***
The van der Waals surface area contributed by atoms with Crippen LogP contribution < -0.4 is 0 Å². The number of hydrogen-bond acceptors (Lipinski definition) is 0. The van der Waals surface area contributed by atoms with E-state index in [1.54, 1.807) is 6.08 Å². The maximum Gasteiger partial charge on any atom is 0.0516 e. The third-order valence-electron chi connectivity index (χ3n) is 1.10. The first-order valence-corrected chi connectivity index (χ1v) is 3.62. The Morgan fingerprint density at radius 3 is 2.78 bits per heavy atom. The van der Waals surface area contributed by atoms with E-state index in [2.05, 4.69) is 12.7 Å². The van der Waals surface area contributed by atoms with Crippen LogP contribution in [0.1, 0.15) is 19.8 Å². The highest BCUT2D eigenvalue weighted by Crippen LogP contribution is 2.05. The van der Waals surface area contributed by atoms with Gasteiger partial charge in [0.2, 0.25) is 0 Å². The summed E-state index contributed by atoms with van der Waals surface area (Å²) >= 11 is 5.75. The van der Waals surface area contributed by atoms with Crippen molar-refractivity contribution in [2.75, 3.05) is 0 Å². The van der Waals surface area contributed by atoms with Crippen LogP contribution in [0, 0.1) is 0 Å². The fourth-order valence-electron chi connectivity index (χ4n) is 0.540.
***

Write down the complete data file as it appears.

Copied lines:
The van der Waals surface area contributed by atoms with Crippen LogP contribution < -0.4 is 0 Å². The number of hydrogen-bond acceptors (Lipinski definition) is 0. The van der Waals surface area contributed by atoms with E-state index in [1.54, 1.807) is 6.08 Å². The maximum Gasteiger partial charge on any atom is 0.0516 e. The third-order valence-electron chi connectivity index (χ3n) is 1.10. The first-order valence-corrected chi connectivity index (χ1v) is 3.62. The Morgan fingerprint density at radius 3 is 2.78 bits per heavy atom. The van der Waals surface area contributed by atoms with E-state index in [2.05, 4.69) is 12.7 Å². The van der Waals surface area contributed by atoms with Crippen LogP contribution in [0.1, 0.15) is 19.8 Å². The highest BCUT2D eigenvalue weighted by Crippen LogP contribution is 2.05. The van der Waals surface area contributed by atoms with Gasteiger partial charge in [0.2, 0.25) is 0 Å². The summed E-state index contributed by atoms with van der Waals surface area (Å²) >= 11 is 5.75. The van der Waals surface area contributed by atoms with Crippen molar-refractivity contribution in [2.75, 3.05) is 0 Å². The van der Waals surface area contributed by atoms with Crippen LogP contribution in [0, 0.1) is 0 Å². The fourth-order valence-electron chi connectivity index (χ4n) is 0.540.